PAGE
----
Medicare for The Poor

04 Dec 2012

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Adibe Emenyonu writes that the less privileged in Benin City got screened for diabetes and hypertension

Clarus Eremosele is an auto-mechanic.  He has worked in his vocation for 15 years. Throughout this time attending to customers in his workshop on Iyase road, Eremosele had never gone to the hospital for a check-up on his own, except when he’s forced to do so when he falls ill.  He blames this on exorbitant charges by the hospitals.

“How much do I make from my job to be visiting hospital to pay huge money for medical check-ups?” he asked.

For the likes of  Eremosele, feeding the children and sending them to school is the utmost priority. Therefore, they see regular medical check-ups as an additional burden, and that is why for most of them, “it is God that protects.”

But today, for Eremosele who until now could not afford the money to go to the hospital for screening, in order to be abreast of his health, the Dr. Owen Jackson-Obaseki Foundation has taken up the challenge to assist him and many others, especially the less privileged people by sceening them for diabetes and blood sugar count - two major killer diseases that cut through the barriers of age and colour.

Since inception 16 years ago, the Dr. Owen Jackson Obaseki Foundation had dedicated its energy to poverty alleviation and health sector, which targets majorly the poor, sick and needy in the society.

In line with this objective, the 2012 edition of the organisation’s free medicare focused on blood sugar count and diabetes, for which over 148 men and women underwent free check-ups that enabled them know their health status.

“I feel happy because the foundation has given me information on how to live. For instance, now I know that I have to stop drinking alcohol, as it could increase my blood sugar, which in turn can complicate the state of my health,” said Damilola Aderemola, a beneficiary.

Another beneficiary of the programme, Ms. Emofomwan Deborah, said before the medical check-up she did not know that she was diabetic, but that with the help of the foundation she has a new knowledge about her health status.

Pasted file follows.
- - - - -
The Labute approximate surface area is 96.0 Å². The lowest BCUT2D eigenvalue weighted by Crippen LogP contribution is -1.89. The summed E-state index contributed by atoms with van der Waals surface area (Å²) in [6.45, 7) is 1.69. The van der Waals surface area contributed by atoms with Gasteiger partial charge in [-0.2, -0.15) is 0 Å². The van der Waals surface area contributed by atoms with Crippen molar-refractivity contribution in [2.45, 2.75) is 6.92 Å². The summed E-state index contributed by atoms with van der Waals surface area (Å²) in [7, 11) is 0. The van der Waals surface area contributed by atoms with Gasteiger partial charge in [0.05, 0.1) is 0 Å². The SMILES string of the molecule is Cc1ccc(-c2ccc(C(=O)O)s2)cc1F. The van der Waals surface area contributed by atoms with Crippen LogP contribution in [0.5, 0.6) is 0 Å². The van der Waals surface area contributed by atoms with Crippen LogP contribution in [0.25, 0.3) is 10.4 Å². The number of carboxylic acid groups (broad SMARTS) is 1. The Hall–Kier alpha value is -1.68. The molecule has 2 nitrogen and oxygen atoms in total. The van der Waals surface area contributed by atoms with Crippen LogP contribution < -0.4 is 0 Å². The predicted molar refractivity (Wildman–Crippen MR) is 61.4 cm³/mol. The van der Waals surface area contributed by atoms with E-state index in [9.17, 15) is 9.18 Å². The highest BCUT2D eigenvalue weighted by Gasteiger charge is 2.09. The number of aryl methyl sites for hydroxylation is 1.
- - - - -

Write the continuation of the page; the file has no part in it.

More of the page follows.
In his response, the chairman of the foundation, Mr. Jackson Gaius-Obaseki said: “The goal behind the gesture is to impact positively on the poor and the needy segment of the society whilst creating awareness on the twin killer diseases, diabetes and hypertension,” adding “the trustees are currently in the process of putting structures in place to outlive us. We believe that the good Lord will guide us through this identified path.”

Gaius-Obaseki, who is also the chairman of Brass Liquefied Natural Gas Company (BLNG), further noted that though the founder of the foundation, Dr. Owen Jackson Obaseki is no more alive, his work continues to live after him.

The foundation, according to him, did not embark on free medical check-ups alone. He disclosed that since inception, hundreds of medical students have benefited from scholarships and grants of the Dr. Owen Jackson Obaseki Foundation (OJOBAF) to study medicine at University of Benin (UNIBEN) and Ambrose Ali University (AAU), Ekpoma. In addition, he said that the foundation has donated an average of 300 stethoscopes to medical/dental students of both institution of higher learning annually.

Tags: Life and Style, Life, Featured, Medicare, The Poor

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